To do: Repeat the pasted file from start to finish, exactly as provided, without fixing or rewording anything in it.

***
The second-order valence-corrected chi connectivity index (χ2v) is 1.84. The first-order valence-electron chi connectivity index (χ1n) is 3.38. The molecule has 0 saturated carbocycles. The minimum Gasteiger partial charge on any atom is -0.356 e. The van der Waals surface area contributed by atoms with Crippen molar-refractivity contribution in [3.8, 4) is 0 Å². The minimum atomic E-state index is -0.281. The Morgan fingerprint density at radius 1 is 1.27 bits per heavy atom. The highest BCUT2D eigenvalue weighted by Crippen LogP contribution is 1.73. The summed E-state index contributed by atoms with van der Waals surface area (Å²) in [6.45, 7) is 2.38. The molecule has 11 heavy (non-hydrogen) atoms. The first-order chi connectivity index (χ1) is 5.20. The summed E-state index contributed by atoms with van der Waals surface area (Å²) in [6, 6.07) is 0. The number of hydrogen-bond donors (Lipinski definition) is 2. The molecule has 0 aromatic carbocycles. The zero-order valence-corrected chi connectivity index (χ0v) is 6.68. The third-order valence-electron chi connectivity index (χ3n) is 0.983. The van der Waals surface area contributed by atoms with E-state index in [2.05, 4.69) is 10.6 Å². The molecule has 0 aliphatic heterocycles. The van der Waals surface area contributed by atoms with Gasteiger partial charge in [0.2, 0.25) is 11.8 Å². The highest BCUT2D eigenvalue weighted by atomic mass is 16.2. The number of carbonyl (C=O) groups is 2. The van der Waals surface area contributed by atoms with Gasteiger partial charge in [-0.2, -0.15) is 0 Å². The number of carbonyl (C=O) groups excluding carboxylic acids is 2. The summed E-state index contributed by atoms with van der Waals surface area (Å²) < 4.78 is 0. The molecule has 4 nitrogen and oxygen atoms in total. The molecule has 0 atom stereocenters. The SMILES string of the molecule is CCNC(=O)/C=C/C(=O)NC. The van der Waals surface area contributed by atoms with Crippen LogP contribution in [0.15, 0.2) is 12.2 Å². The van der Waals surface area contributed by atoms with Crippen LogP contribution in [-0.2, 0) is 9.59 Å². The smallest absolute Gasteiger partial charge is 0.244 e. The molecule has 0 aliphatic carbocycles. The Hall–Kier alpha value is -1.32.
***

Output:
The second-order valence-corrected chi connectivity index (χ2v) is 1.84. The first-order valence-electron chi connectivity index (χ1n) is 3.38. The molecule has 0 saturated carbocycles. The minimum Gasteiger partial charge on any atom is -0.356 e. The van der Waals surface area contributed by atoms with Crippen molar-refractivity contribution in [3.8, 4) is 0 Å². The minimum atomic E-state index is -0.281. The Morgan fingerprint density at radius 1 is 1.27 bits per heavy atom. The highest BCUT2D eigenvalue weighted by Crippen LogP contribution is 1.73. The summed E-state index contributed by atoms with van der Waals surface area (Å²) in [6.45, 7) is 2.38. The molecule has 11 heavy (non-hydrogen) atoms. The first-order chi connectivity index (χ1) is 5.20. The summed E-state index contributed by atoms with van der Waals surface area (Å²) in [6, 6.07) is 0. The number of hydrogen-bond donors (Lipinski definition) is 2. The molecule has 0 aromatic carbocycles. The zero-order valence-corrected chi connectivity index (χ0v) is 6.68. The third-order valence-electron chi connectivity index (χ3n) is 0.983. The van der Waals surface area contributed by atoms with E-state index in [2.05, 4.69) is 10.6 Å². The molecule has 0 aliphatic heterocycles. The van der Waals surface area contributed by atoms with Gasteiger partial charge in [0.2, 0.25) is 11.8 Å². The highest BCUT2D eigenvalue weighted by atomic mass is 16.2. The number of carbonyl (C=O) groups is 2. The van der Waals surface area contributed by atoms with Gasteiger partial charge in [-0.2, -0.15) is 0 Å². The number of carbonyl (C=O) groups excluding carboxylic acids is 2. The summed E-state index contributed by atoms with van der Waals surface area (Å²) < 4.78 is 0. The molecule has 4 nitrogen and oxygen atoms in total. The molecule has 0 atom stereocenters. The SMILES string of the molecule is CCNC(=O)/C=C/C(=O)NC. The van der Waals surface area contributed by atoms with Crippen LogP contribution in [0.15, 0.2) is 12.2 Å². The van der Waals surface area contributed by atoms with Crippen LogP contribution in [-0.2, 0) is 9.59 Å². The smallest absolute Gasteiger partial charge is 0.244 e. The molecule has 0 aliphatic carbocycles. The Hall–Kier alpha value is -1.32.